Hawk, Byron. “Toward a Post-Techne-Or, Inventing Pedagogies for Professional Writing.” TCQ 13:4, 371-92.

  • ’s article examines techne with respect to situatedness. For Hawk, techne is “conceieved as techniques for situating bodies in contexts” (371). Hawk relies on Heideggarian readings of techne.
  • According to H., recent scholarship in the field links techne, technology, the technical and technique to rerender techne not as a skill but as something more, a node embedded in a complex set of relations . . . an ecology (372).
  • A key point: the posthuman take on techne that Hawk advocates isn’t a disintegration/abandonment of the human but a recognition, a la Hayles, that we have always already been posthuman . . . we’re just now recognizing the complexity.
  • The problem with techne, and invention, traditionally conceived: invention “is under control or will of the subject, which forecloses open-ended invention that emerges out of complex adaptive systems” (373).
  • Hawk wants to situated techne or his post-techne in the space of pattern in randomness – as opposed to the subject/object/presence/autonomy realm – to highlight the complex ecologies of institutions, technologies, and (human) bodies (373). This happens in invention, and Hawk hopes t better integrate humans with technological and institutional environments through his revisioning of techne as post-techne.
  • Heidegger’s position: technological domination enmeshes the subject in complex networks of relations that influence and are influenced by the body. This is a “ready-to-hand” orientation to objects (as opposed to a presence-at-hand orientation). This extends beyond the usefulness of a given thing for humans; rather, it is about the relation of any given thing to another thing. As such, humans (Heideggarian daesin) are on “an equal plane” with other objects/bodies in the world(s) (373).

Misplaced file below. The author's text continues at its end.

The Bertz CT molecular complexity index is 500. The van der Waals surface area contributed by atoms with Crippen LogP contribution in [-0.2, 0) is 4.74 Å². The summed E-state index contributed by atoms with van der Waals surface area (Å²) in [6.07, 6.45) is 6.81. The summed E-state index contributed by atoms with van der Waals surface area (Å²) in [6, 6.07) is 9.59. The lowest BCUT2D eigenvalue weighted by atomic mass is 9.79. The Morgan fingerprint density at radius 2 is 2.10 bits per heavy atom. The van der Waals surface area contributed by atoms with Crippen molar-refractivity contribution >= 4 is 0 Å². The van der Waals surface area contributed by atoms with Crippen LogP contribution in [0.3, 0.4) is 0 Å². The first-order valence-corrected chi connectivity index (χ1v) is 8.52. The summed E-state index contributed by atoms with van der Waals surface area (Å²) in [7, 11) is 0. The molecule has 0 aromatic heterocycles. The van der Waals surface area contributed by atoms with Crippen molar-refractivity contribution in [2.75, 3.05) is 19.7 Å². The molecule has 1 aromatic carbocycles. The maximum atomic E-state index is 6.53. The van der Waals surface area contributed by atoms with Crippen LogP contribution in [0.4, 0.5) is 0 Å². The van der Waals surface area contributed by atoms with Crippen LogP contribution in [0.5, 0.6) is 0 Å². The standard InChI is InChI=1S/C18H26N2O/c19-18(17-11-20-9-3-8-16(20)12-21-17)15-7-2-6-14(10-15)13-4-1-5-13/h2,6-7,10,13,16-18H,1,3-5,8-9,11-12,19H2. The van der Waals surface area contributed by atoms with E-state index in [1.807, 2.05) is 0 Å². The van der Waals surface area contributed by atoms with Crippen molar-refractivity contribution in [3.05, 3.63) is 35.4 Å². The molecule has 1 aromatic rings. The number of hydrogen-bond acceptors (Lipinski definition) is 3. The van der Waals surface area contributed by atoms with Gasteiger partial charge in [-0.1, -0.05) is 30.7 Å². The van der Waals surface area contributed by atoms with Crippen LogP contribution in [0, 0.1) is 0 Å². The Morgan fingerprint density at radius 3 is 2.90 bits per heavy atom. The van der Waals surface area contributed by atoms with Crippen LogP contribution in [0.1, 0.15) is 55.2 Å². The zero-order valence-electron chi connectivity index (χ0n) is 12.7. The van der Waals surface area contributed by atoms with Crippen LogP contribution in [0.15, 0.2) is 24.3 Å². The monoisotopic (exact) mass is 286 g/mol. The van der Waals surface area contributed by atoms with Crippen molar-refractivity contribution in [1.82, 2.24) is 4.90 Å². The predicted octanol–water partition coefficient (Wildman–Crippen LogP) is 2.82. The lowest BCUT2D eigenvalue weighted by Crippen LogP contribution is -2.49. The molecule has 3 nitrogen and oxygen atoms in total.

• Heidegger doesn’t end up arguing for the typical binary of 1) technology; and 2) art. Rather, he notes that art is “the saying of the world and earth” that occurs in expressions of relation, not subjectivities (374). In this sense, techne is a way of seeing and being that sees humans as relations in the world – beautiful relations.
  • The tripartite scheme that Hawk is working at/through techne: 1) the instrumentalist version of technology sees it as something that humans use to secure/fix/regulate objects; 2) the humanist/subjectivist view of aesthetics fixes artisic value in objects “out there”. Both the versions are guilty of a subject/object organizing principle. Instead, Hawk wants to argue for “high-techne” or the “artistic practice that emerges from a constellation of humans, technology, culture, and the world that ‘continually breaks things free of a stable context or fixed representation, representing them instead as a part of an ongoing process or movement’” (376). For Hawk, making this move unhinges technology from instrumentality and challenges the link between art and aesthetic value.
  • Hawk, relying on Hayles, gives this defintion of posthumanism: “locating thought and action in the complexity of distributed cognitive environments” (377).
  • How to get out of the agency trap: (i.e., humans have no agency in a relational environment, especially when tech is elevated [antihumanism]): agency is transformed into the ability to exert a sense of productive ability relationally, not autonomously. I wonder if this isn’t just a dodge or if that dodge is the point itself.